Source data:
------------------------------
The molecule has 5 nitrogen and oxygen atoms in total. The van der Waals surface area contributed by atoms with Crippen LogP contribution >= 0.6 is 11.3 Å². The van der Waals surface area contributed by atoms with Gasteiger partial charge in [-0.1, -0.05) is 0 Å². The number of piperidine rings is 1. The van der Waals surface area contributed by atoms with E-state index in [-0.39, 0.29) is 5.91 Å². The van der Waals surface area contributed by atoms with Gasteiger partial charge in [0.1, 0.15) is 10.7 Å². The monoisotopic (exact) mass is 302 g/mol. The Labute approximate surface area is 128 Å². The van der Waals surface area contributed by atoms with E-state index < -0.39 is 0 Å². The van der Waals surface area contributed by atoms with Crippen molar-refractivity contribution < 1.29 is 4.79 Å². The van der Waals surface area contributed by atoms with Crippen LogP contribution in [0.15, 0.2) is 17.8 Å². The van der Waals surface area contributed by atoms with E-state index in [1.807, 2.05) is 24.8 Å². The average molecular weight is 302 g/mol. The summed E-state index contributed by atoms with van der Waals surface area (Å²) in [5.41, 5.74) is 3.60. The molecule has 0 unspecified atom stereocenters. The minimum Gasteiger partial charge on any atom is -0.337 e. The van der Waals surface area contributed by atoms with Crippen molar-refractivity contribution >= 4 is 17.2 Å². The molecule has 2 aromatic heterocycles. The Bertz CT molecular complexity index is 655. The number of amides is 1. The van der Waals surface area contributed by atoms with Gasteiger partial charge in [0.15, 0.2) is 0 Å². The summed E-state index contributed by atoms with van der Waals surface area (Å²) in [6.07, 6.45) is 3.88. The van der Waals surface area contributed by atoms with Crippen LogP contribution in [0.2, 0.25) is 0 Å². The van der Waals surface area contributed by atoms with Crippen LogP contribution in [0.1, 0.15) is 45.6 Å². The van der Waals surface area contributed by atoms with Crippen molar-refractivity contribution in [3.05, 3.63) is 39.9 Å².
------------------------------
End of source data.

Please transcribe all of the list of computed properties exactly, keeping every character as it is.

The molecule has 5 nitrogen and oxygen atoms in total. The van der Waals surface area contributed by atoms with Crippen LogP contribution >= 0.6 is 11.3 Å². The van der Waals surface area contributed by atoms with Gasteiger partial charge in [-0.1, -0.05) is 0 Å². The number of piperidine rings is 1. The van der Waals surface area contributed by atoms with E-state index in [-0.39, 0.29) is 5.91 Å². The van der Waals surface area contributed by atoms with Gasteiger partial charge in [0.1, 0.15) is 10.7 Å². The monoisotopic (exact) mass is 302 g/mol. The Labute approximate surface area is 128 Å². The van der Waals surface area contributed by atoms with E-state index < -0.39 is 0 Å². The van der Waals surface area contributed by atoms with Crippen molar-refractivity contribution < 1.29 is 4.79 Å². The van der Waals surface area contributed by atoms with Crippen LogP contribution in [0.15, 0.2) is 17.8 Å². The van der Waals surface area contributed by atoms with E-state index in [1.807, 2.05) is 24.8 Å². The average molecular weight is 302 g/mol. The summed E-state index contributed by atoms with van der Waals surface area (Å²) in [5.41, 5.74) is 3.60. The molecule has 0 unspecified atom stereocenters. The minimum Gasteiger partial charge on any atom is -0.337 e. The van der Waals surface area contributed by atoms with Crippen molar-refractivity contribution >= 4 is 17.2 Å². The molecule has 2 aromatic heterocycles. The Bertz CT molecular complexity index is 655. The number of amides is 1. The van der Waals surface area contributed by atoms with Gasteiger partial charge in [0.15, 0.2) is 0 Å². The summed E-state index contributed by atoms with van der Waals surface area (Å²) in [6.07, 6.45) is 3.88. The van der Waals surface area contributed by atoms with Crippen LogP contribution in [0.2, 0.25) is 0 Å². The van der Waals surface area contributed by atoms with Crippen LogP contribution in [0.1, 0.15) is 45.6 Å². The van der Waals surface area contributed by atoms with Crippen molar-refractivity contribution in [3.05, 3.63) is 39.9 Å².